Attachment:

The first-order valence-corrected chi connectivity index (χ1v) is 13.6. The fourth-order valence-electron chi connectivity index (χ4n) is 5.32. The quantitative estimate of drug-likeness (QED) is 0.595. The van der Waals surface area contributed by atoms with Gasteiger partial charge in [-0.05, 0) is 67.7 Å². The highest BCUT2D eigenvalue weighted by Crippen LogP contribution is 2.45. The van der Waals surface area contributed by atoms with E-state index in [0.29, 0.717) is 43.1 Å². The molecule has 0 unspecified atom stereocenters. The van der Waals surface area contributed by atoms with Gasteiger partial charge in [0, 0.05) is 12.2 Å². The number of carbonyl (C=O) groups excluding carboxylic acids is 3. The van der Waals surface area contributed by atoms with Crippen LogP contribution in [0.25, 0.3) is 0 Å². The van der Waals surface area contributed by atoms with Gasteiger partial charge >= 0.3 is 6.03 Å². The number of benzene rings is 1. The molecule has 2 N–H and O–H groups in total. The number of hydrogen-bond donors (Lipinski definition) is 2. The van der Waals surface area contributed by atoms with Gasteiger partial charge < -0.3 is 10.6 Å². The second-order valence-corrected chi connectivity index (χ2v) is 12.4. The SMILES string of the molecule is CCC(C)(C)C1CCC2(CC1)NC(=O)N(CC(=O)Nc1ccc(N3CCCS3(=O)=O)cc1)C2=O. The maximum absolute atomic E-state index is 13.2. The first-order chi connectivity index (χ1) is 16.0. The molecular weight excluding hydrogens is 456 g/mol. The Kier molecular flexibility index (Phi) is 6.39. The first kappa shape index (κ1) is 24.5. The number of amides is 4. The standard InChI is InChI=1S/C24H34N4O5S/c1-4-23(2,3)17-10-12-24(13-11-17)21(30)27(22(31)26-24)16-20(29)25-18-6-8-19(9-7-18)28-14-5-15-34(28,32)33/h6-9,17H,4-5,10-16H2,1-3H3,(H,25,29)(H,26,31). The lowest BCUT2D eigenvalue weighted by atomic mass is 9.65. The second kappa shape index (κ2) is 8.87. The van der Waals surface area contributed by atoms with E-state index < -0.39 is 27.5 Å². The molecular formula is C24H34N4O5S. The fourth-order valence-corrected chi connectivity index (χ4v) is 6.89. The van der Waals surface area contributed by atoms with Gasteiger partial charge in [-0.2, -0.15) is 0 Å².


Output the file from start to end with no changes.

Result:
The first-order valence-corrected chi connectivity index (χ1v) is 13.6. The fourth-order valence-electron chi connectivity index (χ4n) is 5.32. The quantitative estimate of drug-likeness (QED) is 0.595. The van der Waals surface area contributed by atoms with Gasteiger partial charge in [-0.05, 0) is 67.7 Å². The highest BCUT2D eigenvalue weighted by Crippen LogP contribution is 2.45. The van der Waals surface area contributed by atoms with E-state index in [0.29, 0.717) is 43.1 Å². The molecule has 0 unspecified atom stereocenters. The van der Waals surface area contributed by atoms with Gasteiger partial charge in [0, 0.05) is 12.2 Å². The number of carbonyl (C=O) groups excluding carboxylic acids is 3. The van der Waals surface area contributed by atoms with Crippen LogP contribution in [0.25, 0.3) is 0 Å². The van der Waals surface area contributed by atoms with Gasteiger partial charge >= 0.3 is 6.03 Å². The number of benzene rings is 1. The molecule has 2 N–H and O–H groups in total. The number of hydrogen-bond donors (Lipinski definition) is 2. The van der Waals surface area contributed by atoms with Gasteiger partial charge < -0.3 is 10.6 Å². The second-order valence-corrected chi connectivity index (χ2v) is 12.4. The SMILES string of the molecule is CCC(C)(C)C1CCC2(CC1)NC(=O)N(CC(=O)Nc1ccc(N3CCCS3(=O)=O)cc1)C2=O. The maximum absolute atomic E-state index is 13.2. The first-order chi connectivity index (χ1) is 16.0. The molecular weight excluding hydrogens is 456 g/mol. The Kier molecular flexibility index (Phi) is 6.39. The first kappa shape index (κ1) is 24.5. The number of amides is 4. The standard InChI is InChI=1S/C24H34N4O5S/c1-4-23(2,3)17-10-12-24(13-11-17)21(30)27(22(31)26-24)16-20(29)25-18-6-8-19(9-7-18)28-14-5-15-34(28,32)33/h6-9,17H,4-5,10-16H2,1-3H3,(H,25,29)(H,26,31). The lowest BCUT2D eigenvalue weighted by atomic mass is 9.65. The second kappa shape index (κ2) is 8.87. The van der Waals surface area contributed by atoms with E-state index < -0.39 is 27.5 Å². The molecular formula is C24H34N4O5S. The fourth-order valence-corrected chi connectivity index (χ4v) is 6.89. The van der Waals surface area contributed by atoms with Gasteiger partial charge in [-0.2, -0.15) is 0 Å².